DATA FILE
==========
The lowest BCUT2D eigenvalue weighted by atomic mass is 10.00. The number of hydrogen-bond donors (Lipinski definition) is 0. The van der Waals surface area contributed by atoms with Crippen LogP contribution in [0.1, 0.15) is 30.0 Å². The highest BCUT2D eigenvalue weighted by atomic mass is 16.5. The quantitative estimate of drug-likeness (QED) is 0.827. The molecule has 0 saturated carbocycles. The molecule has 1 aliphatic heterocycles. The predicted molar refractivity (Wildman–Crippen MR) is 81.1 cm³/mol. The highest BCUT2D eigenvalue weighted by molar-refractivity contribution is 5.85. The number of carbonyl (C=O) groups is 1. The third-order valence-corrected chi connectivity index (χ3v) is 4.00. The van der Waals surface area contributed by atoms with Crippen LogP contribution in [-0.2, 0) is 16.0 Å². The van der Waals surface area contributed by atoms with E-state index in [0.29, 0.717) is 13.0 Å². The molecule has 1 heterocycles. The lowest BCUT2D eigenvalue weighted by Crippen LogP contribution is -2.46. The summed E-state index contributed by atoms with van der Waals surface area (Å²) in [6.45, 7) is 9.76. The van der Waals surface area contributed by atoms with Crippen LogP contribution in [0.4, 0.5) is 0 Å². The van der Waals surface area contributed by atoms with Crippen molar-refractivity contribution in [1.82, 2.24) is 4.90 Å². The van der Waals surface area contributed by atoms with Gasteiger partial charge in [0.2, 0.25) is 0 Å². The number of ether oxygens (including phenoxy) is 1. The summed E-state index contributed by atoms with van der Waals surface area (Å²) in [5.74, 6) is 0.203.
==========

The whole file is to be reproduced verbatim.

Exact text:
The lowest BCUT2D eigenvalue weighted by atomic mass is 10.00. The number of hydrogen-bond donors (Lipinski definition) is 0. The van der Waals surface area contributed by atoms with Crippen LogP contribution in [0.1, 0.15) is 30.0 Å². The highest BCUT2D eigenvalue weighted by atomic mass is 16.5. The quantitative estimate of drug-likeness (QED) is 0.827. The molecule has 0 saturated carbocycles. The molecule has 1 aliphatic heterocycles. The predicted molar refractivity (Wildman–Crippen MR) is 81.1 cm³/mol. The highest BCUT2D eigenvalue weighted by molar-refractivity contribution is 5.85. The number of carbonyl (C=O) groups is 1. The third-order valence-corrected chi connectivity index (χ3v) is 4.00. The van der Waals surface area contributed by atoms with Crippen LogP contribution in [-0.2, 0) is 16.0 Å². The van der Waals surface area contributed by atoms with E-state index in [0.29, 0.717) is 13.0 Å². The molecule has 1 heterocycles. The lowest BCUT2D eigenvalue weighted by Crippen LogP contribution is -2.46. The summed E-state index contributed by atoms with van der Waals surface area (Å²) in [6.45, 7) is 9.76. The van der Waals surface area contributed by atoms with Crippen LogP contribution in [0.4, 0.5) is 0 Å². The van der Waals surface area contributed by atoms with Crippen molar-refractivity contribution in [1.82, 2.24) is 4.90 Å². The van der Waals surface area contributed by atoms with Gasteiger partial charge in [0.2, 0.25) is 0 Å². The number of ether oxygens (including phenoxy) is 1. The summed E-state index contributed by atoms with van der Waals surface area (Å²) in [5.74, 6) is 0.203.